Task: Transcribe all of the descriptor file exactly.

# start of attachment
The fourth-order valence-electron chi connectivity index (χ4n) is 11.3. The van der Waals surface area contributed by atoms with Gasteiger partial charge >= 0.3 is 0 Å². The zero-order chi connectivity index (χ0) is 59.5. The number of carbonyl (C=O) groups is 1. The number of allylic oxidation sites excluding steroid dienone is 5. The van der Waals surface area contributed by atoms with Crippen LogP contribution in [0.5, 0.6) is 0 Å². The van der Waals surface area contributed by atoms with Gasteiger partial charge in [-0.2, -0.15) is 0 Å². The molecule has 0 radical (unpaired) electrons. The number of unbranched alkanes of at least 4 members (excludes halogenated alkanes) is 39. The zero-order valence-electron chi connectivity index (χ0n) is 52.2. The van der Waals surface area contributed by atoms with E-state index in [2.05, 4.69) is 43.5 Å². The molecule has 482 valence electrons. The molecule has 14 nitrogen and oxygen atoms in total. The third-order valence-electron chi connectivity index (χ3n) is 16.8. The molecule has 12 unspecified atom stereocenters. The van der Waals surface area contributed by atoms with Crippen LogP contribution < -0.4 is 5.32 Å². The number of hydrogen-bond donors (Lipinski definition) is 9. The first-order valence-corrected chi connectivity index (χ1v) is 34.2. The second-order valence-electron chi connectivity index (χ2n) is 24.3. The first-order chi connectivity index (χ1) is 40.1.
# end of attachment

The fourth-order valence-electron chi connectivity index (χ4n) is 11.3. The van der Waals surface area contributed by atoms with Gasteiger partial charge >= 0.3 is 0 Å². The zero-order chi connectivity index (χ0) is 59.5. The number of carbonyl (C=O) groups is 1. The number of allylic oxidation sites excluding steroid dienone is 5. The van der Waals surface area contributed by atoms with Crippen LogP contribution in [0.5, 0.6) is 0 Å². The van der Waals surface area contributed by atoms with Gasteiger partial charge in [-0.2, -0.15) is 0 Å². The molecule has 0 radical (unpaired) electrons. The number of unbranched alkanes of at least 4 members (excludes halogenated alkanes) is 39. The zero-order valence-electron chi connectivity index (χ0n) is 52.2. The van der Waals surface area contributed by atoms with E-state index in [2.05, 4.69) is 43.5 Å². The molecule has 482 valence electrons. The molecule has 14 nitrogen and oxygen atoms in total. The third-order valence-electron chi connectivity index (χ3n) is 16.8. The molecule has 12 unspecified atom stereocenters. The van der Waals surface area contributed by atoms with Crippen LogP contribution < -0.4 is 5.32 Å². The number of hydrogen-bond donors (Lipinski definition) is 9. The first-order valence-corrected chi connectivity index (χ1v) is 34.2. The second-order valence-electron chi connectivity index (χ2n) is 24.3. The first-order chi connectivity index (χ1) is 40.1.